In the midst of Halloween and leaf season fervor that sweeps Western North Carolina around this time of year, it can be easy to forget that Veterans Day is right around the corner as well.
From the earliest fights for independence on the edge of King’s Mountain to the local college students who served in the trenches of World War I to men like Charles George — Medal of Honor recipient from the Eastern Band of Cherokee Indians and namesake of the Veterans Administration Center in East Asheville — WNC’s residents have served their country and cause honorably, giving their time and sometimes their lives, in defense of their home.
The WNC Military History Museum in Brevard hopes to highlight the stories of this region’s veterans and educate a new generation on their contributions in an upcoming exhibit, “Operation Armed Forces,” which will open Saturday, Oct. 22, and run through Friday, Nov. 11, at the historic Aethelwold Hotel in downtown Brevard.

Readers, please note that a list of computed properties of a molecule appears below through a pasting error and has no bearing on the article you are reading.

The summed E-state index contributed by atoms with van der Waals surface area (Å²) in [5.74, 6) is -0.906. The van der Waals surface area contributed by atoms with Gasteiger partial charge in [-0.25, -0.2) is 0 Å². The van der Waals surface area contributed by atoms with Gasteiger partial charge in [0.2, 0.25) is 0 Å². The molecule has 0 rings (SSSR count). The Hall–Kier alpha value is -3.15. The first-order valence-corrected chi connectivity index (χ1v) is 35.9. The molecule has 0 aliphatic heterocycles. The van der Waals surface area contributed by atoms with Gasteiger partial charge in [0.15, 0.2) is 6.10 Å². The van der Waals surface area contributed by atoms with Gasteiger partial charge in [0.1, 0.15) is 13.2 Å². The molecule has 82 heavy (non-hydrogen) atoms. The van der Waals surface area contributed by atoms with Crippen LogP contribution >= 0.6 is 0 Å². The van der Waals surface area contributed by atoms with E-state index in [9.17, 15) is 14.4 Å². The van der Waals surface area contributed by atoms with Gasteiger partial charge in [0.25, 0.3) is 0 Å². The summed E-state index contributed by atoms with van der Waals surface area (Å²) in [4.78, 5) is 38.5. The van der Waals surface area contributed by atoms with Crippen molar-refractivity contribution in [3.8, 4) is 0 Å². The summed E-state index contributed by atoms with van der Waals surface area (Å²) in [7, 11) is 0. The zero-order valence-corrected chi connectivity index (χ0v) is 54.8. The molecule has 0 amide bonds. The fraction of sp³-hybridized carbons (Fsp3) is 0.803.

Using a vast array of artifacts, period newspapers and personal items from the time, combined with a series of lectures by military veterans and authorities, museum curator Emmett Casciato and his team hope to bring these tales of heroism and sacrifice to the front and center of residents’ consciousness and create a one-of-a-kind experience.
Serving those who serve
Casciato cites his father’s service in the Navy during World War II and his daughter’s service in the 101st Airborne Division in Afghanistan as driving influences behind his interest in opening a museum based around military history.
“I am not a veteran — I’m doing this because I want to give back to them,” Casciato says.
A longtime collector of of military artifacts and memorabilia ranging from World War I to the present day, Casciato, a former teacher, began taking his traveling museum to various high schools and locations around Florida before moving to Brevard several years ago.